With the rise in open world video games, creativity kits pre-packaged on craft store shelves, and big companies like LinkedIn promoting creativity as the most needed skill in the 21st century, creativity seems to be the new buzzword in education, business, and even at home.
Creativity traditionally was a word that was used to describe artists and dreamers. Type creativity into Google and the top result still says: cre·a·tiv·i·ty, noun: the use of the imagination or original ideas, especially in the production of an artistic work. This definition is starting to show it's age; creativity isn't just limited to the arts anymore!
Today, we see the word more aptly applied to extend into all fields and occupations. From finding unique ways to compute complex equations, to out-of-the-box thinking applied to problem solve anything in the universe, creative people are now highly sought after individuals.
So, what can we do to promote real, true, creativity? According to Kathryn Haydon of Sparkitivity, local expert on creativity, she says, "Creativity requires two types of thinking — ideational and analytical. Much of life is focused on the analytical, so we need to bring this into balance by giving kids and adults more opportunities to explore, experiment, and originate ideas and even to think up problems that they are excited to solve."
How does this translate to your everyday life? Haydon suggests that sparking curiosity is the easiest way to begin. Everyone - including adults, should spend more time exploring, experimenting, and yes, even failing (!) to encourage the entire creative process to grow. This can easily be accomplished by having access to ordinary items around the house such as: paper, pens, sticks, paperclips, and my students' personal favorites: cardboard, a glue gun and/or tape to create something new! Start with something super simple like paper airplanes and the next thing you know, you are on to launching rockets in your backyard. You would be amazed at what you can create from (almost) nothing and just how good it feels!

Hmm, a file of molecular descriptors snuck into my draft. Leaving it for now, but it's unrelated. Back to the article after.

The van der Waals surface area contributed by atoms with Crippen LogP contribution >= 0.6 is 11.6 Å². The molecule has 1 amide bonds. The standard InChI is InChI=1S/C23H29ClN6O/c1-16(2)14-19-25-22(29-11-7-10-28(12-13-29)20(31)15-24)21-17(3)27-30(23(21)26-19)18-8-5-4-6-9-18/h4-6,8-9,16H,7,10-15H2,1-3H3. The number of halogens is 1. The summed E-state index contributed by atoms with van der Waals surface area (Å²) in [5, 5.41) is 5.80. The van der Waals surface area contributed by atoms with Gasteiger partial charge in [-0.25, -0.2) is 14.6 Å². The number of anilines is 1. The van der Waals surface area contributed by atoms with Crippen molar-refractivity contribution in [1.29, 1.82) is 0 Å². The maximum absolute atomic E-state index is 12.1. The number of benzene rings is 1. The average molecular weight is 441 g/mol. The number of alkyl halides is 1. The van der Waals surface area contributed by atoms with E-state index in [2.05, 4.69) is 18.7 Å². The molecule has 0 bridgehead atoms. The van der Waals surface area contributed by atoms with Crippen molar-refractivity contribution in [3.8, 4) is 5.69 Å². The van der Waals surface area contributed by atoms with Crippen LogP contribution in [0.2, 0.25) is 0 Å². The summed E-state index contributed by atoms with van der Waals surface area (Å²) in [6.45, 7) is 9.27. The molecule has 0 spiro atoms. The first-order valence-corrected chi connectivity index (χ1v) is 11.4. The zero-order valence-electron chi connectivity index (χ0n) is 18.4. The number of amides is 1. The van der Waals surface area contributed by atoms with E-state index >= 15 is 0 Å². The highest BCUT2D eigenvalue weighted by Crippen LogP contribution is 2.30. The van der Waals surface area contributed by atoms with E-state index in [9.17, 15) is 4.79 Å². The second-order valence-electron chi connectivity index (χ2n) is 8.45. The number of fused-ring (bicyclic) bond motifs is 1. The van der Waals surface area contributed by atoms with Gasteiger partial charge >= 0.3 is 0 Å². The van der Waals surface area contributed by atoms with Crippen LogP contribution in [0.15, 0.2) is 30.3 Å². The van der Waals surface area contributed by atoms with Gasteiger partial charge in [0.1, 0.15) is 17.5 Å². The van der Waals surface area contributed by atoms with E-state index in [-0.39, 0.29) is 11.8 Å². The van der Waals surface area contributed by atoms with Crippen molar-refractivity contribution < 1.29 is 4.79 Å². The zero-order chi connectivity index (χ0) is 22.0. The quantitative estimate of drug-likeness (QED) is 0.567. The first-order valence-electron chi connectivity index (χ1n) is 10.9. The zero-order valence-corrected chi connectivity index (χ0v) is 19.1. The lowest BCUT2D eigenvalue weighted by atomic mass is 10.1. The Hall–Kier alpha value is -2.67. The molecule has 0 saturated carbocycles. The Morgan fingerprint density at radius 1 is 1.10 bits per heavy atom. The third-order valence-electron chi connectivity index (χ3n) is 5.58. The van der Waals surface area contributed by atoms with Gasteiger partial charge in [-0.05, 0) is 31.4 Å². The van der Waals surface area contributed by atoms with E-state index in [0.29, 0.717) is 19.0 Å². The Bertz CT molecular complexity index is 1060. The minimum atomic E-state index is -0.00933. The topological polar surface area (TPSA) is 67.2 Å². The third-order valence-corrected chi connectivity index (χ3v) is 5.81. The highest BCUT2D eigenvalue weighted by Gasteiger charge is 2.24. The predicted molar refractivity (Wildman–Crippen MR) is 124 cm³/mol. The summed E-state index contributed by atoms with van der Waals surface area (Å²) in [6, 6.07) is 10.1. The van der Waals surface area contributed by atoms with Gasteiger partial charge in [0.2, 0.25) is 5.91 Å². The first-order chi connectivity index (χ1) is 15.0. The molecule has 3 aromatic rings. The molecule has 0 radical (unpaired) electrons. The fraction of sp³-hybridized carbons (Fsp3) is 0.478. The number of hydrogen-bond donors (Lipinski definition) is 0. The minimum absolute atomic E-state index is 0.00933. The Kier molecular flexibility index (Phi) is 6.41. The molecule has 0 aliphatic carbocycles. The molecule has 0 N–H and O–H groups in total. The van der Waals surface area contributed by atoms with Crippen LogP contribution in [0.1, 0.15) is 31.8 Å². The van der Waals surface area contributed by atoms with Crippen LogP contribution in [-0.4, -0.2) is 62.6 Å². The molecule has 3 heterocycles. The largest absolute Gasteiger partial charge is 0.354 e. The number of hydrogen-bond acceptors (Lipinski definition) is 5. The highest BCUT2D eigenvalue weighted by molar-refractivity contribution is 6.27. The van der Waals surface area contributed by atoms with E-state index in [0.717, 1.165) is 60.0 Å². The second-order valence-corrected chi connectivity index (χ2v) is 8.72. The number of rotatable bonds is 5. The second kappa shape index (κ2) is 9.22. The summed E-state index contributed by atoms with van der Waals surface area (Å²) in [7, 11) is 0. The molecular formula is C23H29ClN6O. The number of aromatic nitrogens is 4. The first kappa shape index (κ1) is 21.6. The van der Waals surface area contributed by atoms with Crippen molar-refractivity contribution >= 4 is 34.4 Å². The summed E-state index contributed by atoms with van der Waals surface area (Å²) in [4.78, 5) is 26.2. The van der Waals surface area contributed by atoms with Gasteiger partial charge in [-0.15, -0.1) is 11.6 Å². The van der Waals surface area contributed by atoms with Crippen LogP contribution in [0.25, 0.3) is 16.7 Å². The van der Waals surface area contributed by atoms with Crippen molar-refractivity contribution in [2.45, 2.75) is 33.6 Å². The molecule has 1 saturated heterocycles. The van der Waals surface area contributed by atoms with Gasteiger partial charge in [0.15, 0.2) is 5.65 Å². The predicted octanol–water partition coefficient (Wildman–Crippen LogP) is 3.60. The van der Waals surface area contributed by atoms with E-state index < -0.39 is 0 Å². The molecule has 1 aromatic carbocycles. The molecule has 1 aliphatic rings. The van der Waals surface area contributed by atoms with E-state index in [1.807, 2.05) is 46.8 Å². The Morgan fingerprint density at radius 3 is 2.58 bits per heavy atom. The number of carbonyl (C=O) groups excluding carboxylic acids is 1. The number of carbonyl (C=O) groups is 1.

During our classes in the studio, we encourage creativity by offering open ended projects where the final outcome is based on student creative output. One student explained the process so beautifully, "Adrianne brought the creative side back out of me and because of her, I have color in my life!"
Give yourself the gift of some creative time and add some color back into your life today!
Want to learn more?
Linkedin Learning Article:
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Adrianne Roberts is the founder and owner of Sunflower Studio, a whimsical and creative education space for ages 5-adult. Specializing in out-of-the-box private tutoring and outstanding drop-off, project-based classes, for both homeschool and after school students.